7. Earliest Withdrawl (New Year's Revolution 2006)
A blood-caked John Cena won the Elimination Chamber main event to retain his WWE Championship, leaving the crowd in Albany feeling a little bemused (the loud Cena-haters, anyway). Just when it seemed like the night was going to end on that note, out came Vince McMahon with a proclamation. For the first time ever, we had a Money in the Bank cash-in, he said. Suddenly, the mood inside the building changed.
After toting the briefcase for nine months, Edge emphatically handed it over to Vince (in a truly cool moment), stormed the ring, and ploughed through what was left of Cena to capture his first World title. While these days the briefcase-carriers spur more speculation, when Edge carried the case, there was no "cash-in" template for fans to be aware of. Edge essentially invented the cash-in that night, showing us all what one looked like. That's where the surprise was truly golden.
6. The Heist Of The Century (WrestleMania 31)
You know what you were thinking. DOO doot. DOO doot. DOO doot. DOOT DOOT DOO doot. You were expecting to hear that after chosen-one Roman Reigns conquered Brock Lesnar before 75,000+ in Santa Clara, that Reigns' ascension to the top of WWE was as inevitable as your next blink. And that would have happened, until WWE called an audible roughly an hour before main event time.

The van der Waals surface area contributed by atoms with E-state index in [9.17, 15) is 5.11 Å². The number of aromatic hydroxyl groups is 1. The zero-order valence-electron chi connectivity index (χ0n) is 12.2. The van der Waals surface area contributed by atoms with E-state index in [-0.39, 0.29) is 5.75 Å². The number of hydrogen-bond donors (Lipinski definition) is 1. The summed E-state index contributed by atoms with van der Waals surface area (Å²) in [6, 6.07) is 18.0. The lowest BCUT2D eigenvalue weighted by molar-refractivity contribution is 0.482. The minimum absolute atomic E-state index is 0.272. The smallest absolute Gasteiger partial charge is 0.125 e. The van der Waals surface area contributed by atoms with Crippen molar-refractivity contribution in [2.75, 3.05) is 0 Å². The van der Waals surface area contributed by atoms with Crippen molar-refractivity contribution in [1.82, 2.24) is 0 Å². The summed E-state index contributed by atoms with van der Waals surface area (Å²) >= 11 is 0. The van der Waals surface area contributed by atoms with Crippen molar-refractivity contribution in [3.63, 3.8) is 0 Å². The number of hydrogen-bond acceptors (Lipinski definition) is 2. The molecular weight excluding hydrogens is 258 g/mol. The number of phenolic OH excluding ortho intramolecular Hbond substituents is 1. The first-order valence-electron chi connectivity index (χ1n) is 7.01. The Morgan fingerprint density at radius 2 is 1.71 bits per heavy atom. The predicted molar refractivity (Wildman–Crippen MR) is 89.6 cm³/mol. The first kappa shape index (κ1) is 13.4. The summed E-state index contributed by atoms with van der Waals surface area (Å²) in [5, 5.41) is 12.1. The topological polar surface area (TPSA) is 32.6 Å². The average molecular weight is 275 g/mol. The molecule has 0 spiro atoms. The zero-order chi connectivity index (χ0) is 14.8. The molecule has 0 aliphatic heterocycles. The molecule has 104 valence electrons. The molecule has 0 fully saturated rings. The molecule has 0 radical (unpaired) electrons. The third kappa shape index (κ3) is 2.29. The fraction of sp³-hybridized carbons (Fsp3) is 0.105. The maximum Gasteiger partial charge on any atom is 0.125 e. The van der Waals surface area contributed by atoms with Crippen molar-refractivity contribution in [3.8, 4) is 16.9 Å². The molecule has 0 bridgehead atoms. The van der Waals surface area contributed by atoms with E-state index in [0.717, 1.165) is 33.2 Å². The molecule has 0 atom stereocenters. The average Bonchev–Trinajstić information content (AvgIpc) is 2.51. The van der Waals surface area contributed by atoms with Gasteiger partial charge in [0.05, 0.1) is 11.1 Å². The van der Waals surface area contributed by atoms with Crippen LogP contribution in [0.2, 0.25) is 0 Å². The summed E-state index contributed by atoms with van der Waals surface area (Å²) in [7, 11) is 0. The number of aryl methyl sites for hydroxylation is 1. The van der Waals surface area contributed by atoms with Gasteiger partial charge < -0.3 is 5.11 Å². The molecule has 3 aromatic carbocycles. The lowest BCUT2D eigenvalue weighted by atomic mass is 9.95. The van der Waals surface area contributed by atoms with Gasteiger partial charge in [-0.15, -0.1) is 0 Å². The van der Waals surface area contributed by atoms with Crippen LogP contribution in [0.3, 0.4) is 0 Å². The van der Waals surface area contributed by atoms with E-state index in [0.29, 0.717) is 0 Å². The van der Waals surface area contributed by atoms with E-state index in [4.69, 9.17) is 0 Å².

When Seth Rollins scurried down to the ring carrying his golden luggage, suddenly the complexion of the match changed. Rollins Curb-Stomped his way to the WWE Championship, stapling a critically-acclaimed ending to 'Mania 31, allowing its admission into the pantheon of greatest WrestleManias of all time. Calling this a "pleasant surprise" would be an understatement to many.
5. Hulk Must Pose (WrestleMania IX)
Two months before WrestleMania IX, Hulk Hogan was largely persona non grata in WWE, and it looked certain that this WrestleMania would be the first without the red and yellow. When Hogan made his return as part of an angle with Brutus Beefcake and Money Inc, he still bore no connection to the main event, a WWE title match between Bret Hart and Yokozuna.
When Yoko won the belt via nefarious means, a chain of events was set into motion, in which Hogan first ran down to protest the decision, only to find himself being challenged to an impromptu match by Mr. Fuji on the new champion's behalf. Thirty seconds later, Hogan was dropping the leg on a downed Yokozuna, capturing his fifth WWE title. This was a rather shocking turn of events, especially for Hart, who only learned of these plans two days before the show.
4. Lame In The USA (SummerSlam 1993)
When Hulkamania was unceremoniously put out to pasture, Vince went down to the pound and got himself a new American Hero: a re-costumed Lex Luger, who had taken to riding the Lex Express campaign bus around the United States as a manner of winning fans. The end of the road would be the 1993 SummerSlam, where he would battle devious foreigner Yokozuna (their characterization, not mine) for the WWE Championship.